Presuppositional vs. Evidential vs. Classical Apologetics

People are different… and in being different I think a false dichotomy is made between the schools and one should be well versed in the main schools of apologetics so adaptation can occur in a real-world conversation. Here R.C. Sproul talks about the three main schools of thoughts in this regard (although he is not a fan of the first two he mentions).

  • [Key] People have been swayed into the Kingdom by all three of the above, and the many in the video at the bottom. All by the WORK of the Holy Spirit. 

I recently came across an article that gave a couple examples of people being persuaded by the evidential aspect of Christianity. This is just a short list of examples via Dr. Norman Geisler:

There is a common misnomer among many Christians that apologetics never helps to bring anyone to Christ. This is a serious misrepresentation of the facts.

1. The Conversion of St. Augustine

There were several significant rational turning points in Augustine’s life before he came to Christ. First, he reasoned his way out of Manichaean dualism. One significant turning point here was the success of a young Christian debater of Manicheans called Helpidius.

Second, Augustine reasoned his way out of total skepticism by seeing the self-defeating nature of it.

Third, were it not for studying Plotinus, Augustine informs us that he would not even been able to conceive of a spiritual being, let alone believe in one.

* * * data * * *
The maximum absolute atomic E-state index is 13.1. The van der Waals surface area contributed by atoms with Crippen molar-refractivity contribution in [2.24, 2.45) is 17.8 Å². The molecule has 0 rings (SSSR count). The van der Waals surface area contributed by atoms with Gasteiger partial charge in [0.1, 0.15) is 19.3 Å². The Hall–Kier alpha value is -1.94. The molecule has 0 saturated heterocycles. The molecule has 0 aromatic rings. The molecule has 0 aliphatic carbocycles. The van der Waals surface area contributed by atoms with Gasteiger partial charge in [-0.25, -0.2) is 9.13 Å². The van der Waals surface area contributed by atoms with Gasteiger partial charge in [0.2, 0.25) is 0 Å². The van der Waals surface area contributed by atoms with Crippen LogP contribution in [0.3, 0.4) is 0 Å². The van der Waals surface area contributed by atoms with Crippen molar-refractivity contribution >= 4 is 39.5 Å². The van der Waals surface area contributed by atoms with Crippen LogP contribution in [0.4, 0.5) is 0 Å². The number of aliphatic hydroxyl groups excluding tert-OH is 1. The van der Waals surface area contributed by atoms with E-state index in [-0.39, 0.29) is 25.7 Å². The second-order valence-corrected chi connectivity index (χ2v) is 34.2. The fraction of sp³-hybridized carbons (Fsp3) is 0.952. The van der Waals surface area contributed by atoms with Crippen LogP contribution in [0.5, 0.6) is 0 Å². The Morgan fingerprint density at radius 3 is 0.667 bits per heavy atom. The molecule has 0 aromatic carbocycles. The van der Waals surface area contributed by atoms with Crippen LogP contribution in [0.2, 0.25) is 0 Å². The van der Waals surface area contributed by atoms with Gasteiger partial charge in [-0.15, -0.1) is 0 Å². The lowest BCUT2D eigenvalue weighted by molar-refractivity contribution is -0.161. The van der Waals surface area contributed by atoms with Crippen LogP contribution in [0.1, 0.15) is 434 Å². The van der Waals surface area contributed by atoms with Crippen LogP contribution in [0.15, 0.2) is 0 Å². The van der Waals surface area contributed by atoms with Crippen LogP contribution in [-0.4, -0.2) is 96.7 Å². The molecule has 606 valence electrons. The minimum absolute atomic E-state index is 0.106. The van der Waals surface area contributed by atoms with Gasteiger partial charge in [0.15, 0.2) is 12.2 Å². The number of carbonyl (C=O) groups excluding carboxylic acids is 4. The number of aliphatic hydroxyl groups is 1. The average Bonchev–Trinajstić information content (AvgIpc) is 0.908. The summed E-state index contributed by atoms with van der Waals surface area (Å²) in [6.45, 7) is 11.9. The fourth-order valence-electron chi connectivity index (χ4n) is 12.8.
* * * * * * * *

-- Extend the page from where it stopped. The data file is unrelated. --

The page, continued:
2. The Conversion of Frank Morrison

This skeptical attorney set out to disprove Christianity by showing the resurrection never occurred. The quest ended with his conversion and a book titled Who Moved the Stone? in which the first chapter was titled “The Book That Refused to be Written”!  More recently another unbelieving attorney had a similar journey.

3. The Conversion of Simon Greenleaf

At the turn of the century the Professor of Law at Harvard, who wrote the book on legal evidence, was challenged by students to apply the rules of legal evidence to the New Testament to see if its testimony would stand up in court. The result was a book titled The Testimony of the Evangelists in which he expresses his confidence in the basic documents and truths of the Christian Faith.

4. The Results of Debates

Many people have been led toward or to Christianity as a result of debates we have had with atheists and skeptics. After debating Berkley University philosopher Michael Scriven on “Is Christianity Credible?” the University of Calgary audience voted three to one in favor of Christianity. The campus news paper report read: “Atheist Fails to Convert Campus Christians!”  Following a debate on the rationality of belief in Christianity with the head of the philosophy department at the University of Miami, the Christian student leadership held a follow-up meeting. The atheist professor attended and expressed doubts about his view expressed at the debate. It was reported that some 14 people who had attended the debate made decisions for Christ.